Hiring a Home Health Help Before an Emergency

Posted on January 30, 2022

If you worry about your parents being alone at home, suddenly having a medical emergency, and needing help at home, would you know what to do? These problems arise unexpectedly, and decisions must be made fast. 

Considering options ahead of time can make sudden emergencies far less stressful than trying to deal with decisions about hiring home care aides on the spur of the moment when you're in crisis mode.

In more and more households today, both spouses work right up until retirement age, leaving little time to serve as full-time caregivers. In many cases, adult children may not live within easy driving distance to stop in with groceries or daily visits. 

Today's seniors have an overwhelming preference to stay in their own homes for as long as possible. With more adult children working longer or living further away, an additional set of hands is often needed to make the desire to stay at home a reality. 

The good news is that there are a growing number of in-home care service providers available to help fill the gap for those of us looking for a bit of help. In addition to professional caregiving services, many faith groups have organized caregiving efforts available to check on seniors at home in their community. 

Another option is to tap into family, friends, or loved ones who live near a parent and can help assist on a limited basis or make sure that Mom or dad is safe at home. 

Technology can also play an essential role in keeping tabs on a parent's care for those with far-flung family members. Not only can tools like Skype and video chat keep you better connected with a "face-to-face" conversation, but there are also numerous tools that can provide peace of mind for a loved one living out of arm’s reach.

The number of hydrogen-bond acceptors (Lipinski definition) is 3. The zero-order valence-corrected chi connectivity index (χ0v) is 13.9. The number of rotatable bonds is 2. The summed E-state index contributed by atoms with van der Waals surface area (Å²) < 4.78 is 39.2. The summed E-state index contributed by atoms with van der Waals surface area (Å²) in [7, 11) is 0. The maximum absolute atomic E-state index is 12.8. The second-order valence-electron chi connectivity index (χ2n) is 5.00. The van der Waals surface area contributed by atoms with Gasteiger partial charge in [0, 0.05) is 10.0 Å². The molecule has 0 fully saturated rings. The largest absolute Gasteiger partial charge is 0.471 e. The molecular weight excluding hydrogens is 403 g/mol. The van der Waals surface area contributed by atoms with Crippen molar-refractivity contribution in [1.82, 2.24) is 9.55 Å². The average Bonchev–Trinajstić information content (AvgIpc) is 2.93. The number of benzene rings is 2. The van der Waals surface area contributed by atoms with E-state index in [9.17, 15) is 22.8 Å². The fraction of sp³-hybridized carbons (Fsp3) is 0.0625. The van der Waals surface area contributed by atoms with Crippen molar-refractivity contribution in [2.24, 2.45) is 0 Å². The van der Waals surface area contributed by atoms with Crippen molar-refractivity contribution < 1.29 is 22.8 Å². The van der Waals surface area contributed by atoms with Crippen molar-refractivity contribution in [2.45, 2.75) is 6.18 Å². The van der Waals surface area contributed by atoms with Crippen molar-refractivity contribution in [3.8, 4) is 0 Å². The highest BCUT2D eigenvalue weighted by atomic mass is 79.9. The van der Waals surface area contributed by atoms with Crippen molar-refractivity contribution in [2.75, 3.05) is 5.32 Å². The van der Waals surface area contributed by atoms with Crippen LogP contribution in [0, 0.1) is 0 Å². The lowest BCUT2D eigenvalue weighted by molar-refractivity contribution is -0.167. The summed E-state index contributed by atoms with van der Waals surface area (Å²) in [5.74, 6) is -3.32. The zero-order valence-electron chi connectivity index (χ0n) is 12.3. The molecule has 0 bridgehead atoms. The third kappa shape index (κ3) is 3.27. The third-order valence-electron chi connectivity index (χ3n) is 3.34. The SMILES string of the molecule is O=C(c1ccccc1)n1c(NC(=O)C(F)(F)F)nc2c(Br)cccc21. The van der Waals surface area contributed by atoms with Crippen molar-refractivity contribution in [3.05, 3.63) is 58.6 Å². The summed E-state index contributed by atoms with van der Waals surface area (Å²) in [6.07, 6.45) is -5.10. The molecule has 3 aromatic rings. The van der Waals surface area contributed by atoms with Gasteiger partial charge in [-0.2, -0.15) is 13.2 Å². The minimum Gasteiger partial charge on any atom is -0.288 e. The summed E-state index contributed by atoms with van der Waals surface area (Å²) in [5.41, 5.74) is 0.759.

Making a case for An Aide

A professional home health aide can help your parents in many ways that will relieve you of worries, such as:

  • Make sure they eat properly
  • Ensuring that they take medications on time and consistently
  • Getting the parent out of the house to keep them active

Introduce the idea of home care slowly having someone come in once or twice a week for 4 hours and then adjusting the time. Hiring a nurse to meet with your loved one to have this discussion can be better than trying to handle it yourself.

Using An Agency Versus A Friend's Recommendation

Once the hurdle of getting your parents to accept they need home care help has been overcome, the next step is deciding who to choose: someone recommended by a friend or going through a home care agency has certain advantages. If the aide is sick, an agency can send another person to fill the slot. Agencies such as Partners in Care train the aides and have ongoing continuing education on dealing with terminal illnesses, dementia, Alzheimer's, diabetes, and post-rehabilitation needs. Some insurance covers in-home care.

Keep the Relationship Professional

Even though you may want the aide to care for and develop a bond with your Mom or Dad, you probably don't want to come home and find them sleeping on the couch or bringing their child to work. Flannery suggests setting clear boundaries from the outset. These could include policies about absence or lateness, who feeds the aide, and other issues.

Making a Personal Connection

Partners in care have a lot in common with eHarmony when it comes to matching client and aide. Agencies try to match common ground as much as possible with the client. Would your Mom want someone chatty? Does Dad like Crossword puzzles? Playing cards?"

Checking Out Candidates

The state often regulates agencies, such as the New York State Department of Health. Look for agencies that hire trained aides. Agencies also screen for infectious diseases, criminal backgrounds and seek aides with good references. It also may be a bonus if the agency is a not-for-profit.